These two examples might be ridiculous and even funny. But they’re deadly serious. The leader-elect of the free world endeavouring to bully critics into silence (btw, it’s a democracy). A leader of a church stigmatising and abusing an entire community (and those in support including families) based on sexual orientation.

Angry men out of control have been known to do unconscionable things to get their own way.

Leadership is a privilege. When it’s abused to undermine democracy and freedom in any form we owe it to ourselves to speak up and declare it unacceptable.

Stephen

 

Sacrificing your reputation for short term gain

When I visited and stayed at the FBI Academy at Quantico, Virginia in 2000 before 9/11 I was issued with an access card to get around the facility. Part way through the stay I mislaid the card. I went to the public reception and a harried receptionist thrust a box of cards at me. “Take what you need“she said, so I reissued myself with a card and carried on. She had no idea who I was, whether I was entitled to be there, whether I should have access or if I did what my purpose was. You wouldn’t have needed a leaker inside to find the secrets of the FBI then!

I assume things are a bit tighter now. It certainly seems that way traveling through LA.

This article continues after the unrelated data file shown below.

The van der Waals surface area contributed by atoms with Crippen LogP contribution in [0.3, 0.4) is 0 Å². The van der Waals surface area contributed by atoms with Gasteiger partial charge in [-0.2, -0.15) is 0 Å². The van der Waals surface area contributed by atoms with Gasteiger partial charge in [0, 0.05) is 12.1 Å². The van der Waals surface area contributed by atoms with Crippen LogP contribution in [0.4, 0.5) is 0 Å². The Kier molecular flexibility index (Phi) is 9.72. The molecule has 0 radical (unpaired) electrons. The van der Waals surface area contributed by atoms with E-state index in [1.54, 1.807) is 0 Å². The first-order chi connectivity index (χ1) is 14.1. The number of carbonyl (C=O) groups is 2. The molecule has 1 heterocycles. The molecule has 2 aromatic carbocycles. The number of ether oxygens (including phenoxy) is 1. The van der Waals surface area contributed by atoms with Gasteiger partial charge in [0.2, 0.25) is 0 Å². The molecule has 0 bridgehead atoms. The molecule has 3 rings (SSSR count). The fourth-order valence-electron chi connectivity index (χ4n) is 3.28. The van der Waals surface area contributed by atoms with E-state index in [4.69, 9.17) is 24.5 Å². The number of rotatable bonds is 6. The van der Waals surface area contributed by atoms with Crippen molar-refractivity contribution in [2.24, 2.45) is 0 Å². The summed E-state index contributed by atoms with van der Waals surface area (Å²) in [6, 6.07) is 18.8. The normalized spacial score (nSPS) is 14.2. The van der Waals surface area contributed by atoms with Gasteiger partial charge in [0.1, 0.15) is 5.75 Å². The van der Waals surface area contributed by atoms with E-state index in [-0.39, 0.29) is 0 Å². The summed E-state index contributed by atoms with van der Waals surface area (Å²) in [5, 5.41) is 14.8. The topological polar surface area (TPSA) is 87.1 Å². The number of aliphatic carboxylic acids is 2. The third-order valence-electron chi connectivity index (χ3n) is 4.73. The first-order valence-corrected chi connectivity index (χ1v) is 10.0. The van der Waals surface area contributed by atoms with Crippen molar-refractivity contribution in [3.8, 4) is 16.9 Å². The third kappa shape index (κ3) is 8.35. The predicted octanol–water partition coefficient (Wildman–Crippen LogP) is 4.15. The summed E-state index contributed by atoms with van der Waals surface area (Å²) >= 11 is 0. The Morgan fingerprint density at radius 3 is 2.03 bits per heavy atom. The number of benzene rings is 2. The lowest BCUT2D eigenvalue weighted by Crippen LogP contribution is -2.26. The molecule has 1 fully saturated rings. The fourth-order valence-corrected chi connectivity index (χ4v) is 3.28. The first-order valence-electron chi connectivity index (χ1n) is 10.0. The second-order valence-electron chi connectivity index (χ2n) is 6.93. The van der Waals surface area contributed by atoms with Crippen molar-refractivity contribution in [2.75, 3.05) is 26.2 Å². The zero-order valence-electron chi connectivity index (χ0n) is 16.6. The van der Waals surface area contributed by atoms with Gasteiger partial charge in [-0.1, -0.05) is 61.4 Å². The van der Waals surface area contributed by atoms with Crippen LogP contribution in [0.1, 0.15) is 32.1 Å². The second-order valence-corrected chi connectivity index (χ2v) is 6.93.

Since the FBI Director James Comey released information that a batch of emails on an unrelated investigation may be relevant to Hillary Clinton (but that he had no actual idea whether or not they were), it’s come out that FBI Agents have been leaking information to the media because they dislike Clinton.

The FBI has always held a special place in the world of law enforcement. It has led and continues to lead, many facets of forensics – in fraud, technology, weaponry – and the physical environment. It has shown itself to be impartial, thoroughindependent and thorough.

That deserved reputation has been built up over decades by thousands of Agents on thousands of case.

That reputation is at serious risk right now, and may be damaged for some time if the allegations of leaking and partiality prove to be true (or even not disproven).